Friday, October 7, 2011

To leash or not to leash, is there even a question?

I was on my favorite parenting message board the other day when a topic came up about tethering your child, or putting your child on a lease like this one:

Some were of the opinion that tethering your child like this is inhumane because it makes them feel like an animal to be dragged about.  They are entitled to their opinion for sure.  But I'd like to send out a generic, to-the-world other-perspective.

I think there are many that have had 'that' child - the 'bolt-er', the 'stubborn independent', the 'escape artist', the 'too friendly for their own good.'  And no matter how well you think you're watching them, almost every parent has had that sickening realization that their child has either disappeared somewhere, even if its for a minute, or headed towards that busy street or parking lot.  I've experienced such an emotion.  And it was only magnified by the knowledge that there was absolute nothing I could do about it.  Because no matter how fast I pushed my chair, I was not going to get to my child in time.  And quite literally my 'bolt-er's life was saved by the fact that I had my sister with me.  She was able to run and snatch her up as her little foot took its first step off the curb as a car was going too fast through a mall parking lot.  I've never been so scared, nauseated, helpless, angry, and disabled as I was at that moment.

I honestly don't remember how I found that little doggy backpack.  I don't remember if it was a gift or if I just saw it at Wally Big Box and the light bulb flared over my head.  My daughter hated it.  She would throw fits when I put Puppy on her.  And for the next little while it really did feel like I was dragging around a puppy on a leash.  She would flop herself on the ground, or she'd start out walking on one side and then stop, run behind me and then try to walk on the other side, making me have to loop the tether up over my head and grab the loop with my other hand.  Or she'd take off running and quickly find her feet out from under her as she crashed to the floor and occasionally bang her little head on my chair.  I know I got quite a few disapproving stares from people at the store or mall.  But despite the learning curve for me and her, and definitely despite my confirming the nay-sayer's opinion on tethering, I knew I was doing the right thing for my child.  I wouldn't have to worry about losing her and I would not have to worry about her dying in front of me because I couldn't catch up to her.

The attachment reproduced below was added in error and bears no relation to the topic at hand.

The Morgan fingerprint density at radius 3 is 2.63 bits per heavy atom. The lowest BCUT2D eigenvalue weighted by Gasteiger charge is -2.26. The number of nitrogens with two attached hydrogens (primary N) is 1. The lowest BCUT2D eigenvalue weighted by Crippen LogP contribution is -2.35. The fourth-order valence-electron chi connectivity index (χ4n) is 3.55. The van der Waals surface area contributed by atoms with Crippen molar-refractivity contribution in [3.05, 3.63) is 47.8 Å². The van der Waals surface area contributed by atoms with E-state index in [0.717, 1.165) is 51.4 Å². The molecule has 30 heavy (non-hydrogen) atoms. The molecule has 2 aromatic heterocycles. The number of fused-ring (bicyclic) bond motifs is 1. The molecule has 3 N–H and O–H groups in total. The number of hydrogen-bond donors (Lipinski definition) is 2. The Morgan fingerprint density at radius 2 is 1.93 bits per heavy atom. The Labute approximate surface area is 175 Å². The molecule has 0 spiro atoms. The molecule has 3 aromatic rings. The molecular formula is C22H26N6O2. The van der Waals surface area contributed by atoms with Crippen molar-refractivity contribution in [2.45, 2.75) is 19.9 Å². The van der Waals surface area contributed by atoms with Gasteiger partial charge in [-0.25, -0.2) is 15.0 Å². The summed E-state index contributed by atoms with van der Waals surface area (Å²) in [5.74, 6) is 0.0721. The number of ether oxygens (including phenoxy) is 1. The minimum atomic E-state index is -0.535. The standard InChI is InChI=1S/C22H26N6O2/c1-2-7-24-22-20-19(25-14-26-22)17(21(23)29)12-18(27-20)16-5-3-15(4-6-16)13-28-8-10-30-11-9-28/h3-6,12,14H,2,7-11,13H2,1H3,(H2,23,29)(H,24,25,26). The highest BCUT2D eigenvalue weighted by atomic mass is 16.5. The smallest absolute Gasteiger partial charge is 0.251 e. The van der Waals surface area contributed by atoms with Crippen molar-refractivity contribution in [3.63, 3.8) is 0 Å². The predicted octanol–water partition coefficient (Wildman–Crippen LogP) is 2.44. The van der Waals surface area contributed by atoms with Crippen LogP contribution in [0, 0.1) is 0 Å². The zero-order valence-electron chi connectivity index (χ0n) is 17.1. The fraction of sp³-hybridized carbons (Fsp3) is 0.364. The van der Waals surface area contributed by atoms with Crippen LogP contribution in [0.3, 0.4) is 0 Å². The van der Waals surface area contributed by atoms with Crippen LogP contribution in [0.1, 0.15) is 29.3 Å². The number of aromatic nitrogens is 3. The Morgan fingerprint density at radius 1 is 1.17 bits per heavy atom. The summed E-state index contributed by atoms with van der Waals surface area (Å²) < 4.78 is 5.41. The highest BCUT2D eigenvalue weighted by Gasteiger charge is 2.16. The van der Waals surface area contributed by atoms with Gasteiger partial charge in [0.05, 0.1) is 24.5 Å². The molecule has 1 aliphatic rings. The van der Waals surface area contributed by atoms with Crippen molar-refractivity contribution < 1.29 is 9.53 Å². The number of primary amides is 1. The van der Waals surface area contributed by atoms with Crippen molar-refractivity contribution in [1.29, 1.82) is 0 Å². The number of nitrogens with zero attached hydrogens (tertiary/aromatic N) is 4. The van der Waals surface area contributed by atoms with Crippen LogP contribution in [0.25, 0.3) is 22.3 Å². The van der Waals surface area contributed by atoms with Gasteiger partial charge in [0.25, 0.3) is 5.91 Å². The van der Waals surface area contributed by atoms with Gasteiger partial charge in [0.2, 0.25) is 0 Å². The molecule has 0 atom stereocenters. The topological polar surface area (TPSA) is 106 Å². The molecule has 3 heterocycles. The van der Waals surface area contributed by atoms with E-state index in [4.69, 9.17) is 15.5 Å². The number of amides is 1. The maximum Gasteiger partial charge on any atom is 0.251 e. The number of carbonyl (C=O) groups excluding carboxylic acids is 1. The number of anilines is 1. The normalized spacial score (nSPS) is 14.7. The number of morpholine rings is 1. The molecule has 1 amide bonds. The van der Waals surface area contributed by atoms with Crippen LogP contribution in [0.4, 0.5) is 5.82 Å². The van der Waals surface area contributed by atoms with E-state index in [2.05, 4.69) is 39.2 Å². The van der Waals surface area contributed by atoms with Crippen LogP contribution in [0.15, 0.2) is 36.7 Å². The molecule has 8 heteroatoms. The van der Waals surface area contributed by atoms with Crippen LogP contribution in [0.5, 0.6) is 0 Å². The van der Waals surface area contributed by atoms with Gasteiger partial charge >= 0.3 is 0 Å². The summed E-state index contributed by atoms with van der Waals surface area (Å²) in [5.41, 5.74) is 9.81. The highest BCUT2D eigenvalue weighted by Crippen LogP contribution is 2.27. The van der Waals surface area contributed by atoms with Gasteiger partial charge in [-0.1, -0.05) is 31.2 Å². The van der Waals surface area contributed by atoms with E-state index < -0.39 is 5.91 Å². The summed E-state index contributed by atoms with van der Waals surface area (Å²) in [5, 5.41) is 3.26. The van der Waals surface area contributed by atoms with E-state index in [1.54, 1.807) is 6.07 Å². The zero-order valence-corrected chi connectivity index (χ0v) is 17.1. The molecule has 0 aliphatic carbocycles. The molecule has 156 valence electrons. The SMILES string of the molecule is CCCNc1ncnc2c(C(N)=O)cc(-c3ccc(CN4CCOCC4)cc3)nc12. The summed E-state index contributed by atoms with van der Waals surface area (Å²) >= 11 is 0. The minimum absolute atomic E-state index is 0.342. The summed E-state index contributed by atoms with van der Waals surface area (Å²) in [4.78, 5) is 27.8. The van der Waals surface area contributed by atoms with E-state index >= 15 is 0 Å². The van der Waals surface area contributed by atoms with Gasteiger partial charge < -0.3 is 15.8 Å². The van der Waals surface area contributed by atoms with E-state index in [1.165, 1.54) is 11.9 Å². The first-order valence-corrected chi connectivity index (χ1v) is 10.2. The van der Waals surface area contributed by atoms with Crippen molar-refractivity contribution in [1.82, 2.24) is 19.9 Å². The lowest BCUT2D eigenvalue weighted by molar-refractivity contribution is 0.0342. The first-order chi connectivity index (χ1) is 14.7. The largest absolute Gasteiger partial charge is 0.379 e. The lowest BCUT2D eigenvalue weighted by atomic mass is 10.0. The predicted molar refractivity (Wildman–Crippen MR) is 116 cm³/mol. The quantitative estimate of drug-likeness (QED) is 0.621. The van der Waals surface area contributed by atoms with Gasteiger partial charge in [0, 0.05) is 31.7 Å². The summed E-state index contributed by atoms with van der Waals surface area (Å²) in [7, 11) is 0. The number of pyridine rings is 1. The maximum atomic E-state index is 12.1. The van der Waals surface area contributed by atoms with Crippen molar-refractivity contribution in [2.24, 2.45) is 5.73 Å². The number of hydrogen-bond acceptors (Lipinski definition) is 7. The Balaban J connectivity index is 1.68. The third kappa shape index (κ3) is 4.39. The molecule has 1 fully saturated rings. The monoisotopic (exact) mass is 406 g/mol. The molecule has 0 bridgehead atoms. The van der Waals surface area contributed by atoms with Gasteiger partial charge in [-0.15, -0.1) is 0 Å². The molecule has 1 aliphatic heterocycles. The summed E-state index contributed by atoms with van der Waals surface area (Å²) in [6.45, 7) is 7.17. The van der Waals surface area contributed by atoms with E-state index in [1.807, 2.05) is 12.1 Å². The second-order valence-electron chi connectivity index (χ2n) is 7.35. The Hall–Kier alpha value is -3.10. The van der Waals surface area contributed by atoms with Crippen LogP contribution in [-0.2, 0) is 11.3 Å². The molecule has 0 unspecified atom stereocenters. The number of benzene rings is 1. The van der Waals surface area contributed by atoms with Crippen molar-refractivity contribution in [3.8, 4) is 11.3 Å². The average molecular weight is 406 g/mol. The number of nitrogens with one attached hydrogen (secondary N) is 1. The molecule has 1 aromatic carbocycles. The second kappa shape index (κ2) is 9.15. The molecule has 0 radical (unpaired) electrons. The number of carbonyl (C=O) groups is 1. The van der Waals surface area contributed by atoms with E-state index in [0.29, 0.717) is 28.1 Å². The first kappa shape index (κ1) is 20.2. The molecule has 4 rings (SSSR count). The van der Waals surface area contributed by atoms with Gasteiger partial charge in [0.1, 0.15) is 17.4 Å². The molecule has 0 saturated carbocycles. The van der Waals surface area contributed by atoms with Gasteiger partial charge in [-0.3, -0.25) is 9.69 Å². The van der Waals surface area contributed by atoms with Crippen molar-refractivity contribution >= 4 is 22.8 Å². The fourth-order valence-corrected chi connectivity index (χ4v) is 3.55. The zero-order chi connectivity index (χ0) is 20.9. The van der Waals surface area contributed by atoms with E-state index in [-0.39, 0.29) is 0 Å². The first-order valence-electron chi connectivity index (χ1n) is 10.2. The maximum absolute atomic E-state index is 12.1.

She got used to it eventually.  And as she got a bit older, we did a few trial runs without Puppy.  She would prove that she could walk near me without running off and eventually Puppy was no longer needed.  I attribute this to the tethering.  The physical restraint in combination with verbal reinforcement to obey my life-saving/sanity-saving commands like Stop, Come Back or Slow Down helped my daughter to learn how to stay in my visual proximity, for my peace of mind, while allowing her the independence she craved.

It made transitioning from one toddler to two so much more smooth as well.  And I quickly realized that it was something even more needed when I had that extra child to keep track of.  It took him a bit longer to get to the trusted "leash-free" status, but now I get a lot of compliments on how well my children stay near me. Its like any other parenting tool - its there for the short time its needed to help our children be the best they can be.

Wednesday, September 21, 2011

Bless Your Heart!

Its inevitable.  If you have spent any time at all, permanently or not,  in a wheelchair or on crutches or a walker, have pretty much any visible impairment and you know exactly who I'm talking about.  You're going along pushing yourself down the aisle at the grocery store, or making your way up a ramp, or going through a door, you'll hear that phrase "Bless your heart!" chimed from behind you and suddenly feel that sudden jolt of momentum forward or the cart or basket whipped out of your hands or shoved out of the way so they can get a door open for you.  Its the well-intentioned person that perceived a need and then decided to act with charitable kindness in behalf of a less-fortunate.  In my experience this situation is compounded exponentially when you become a parent.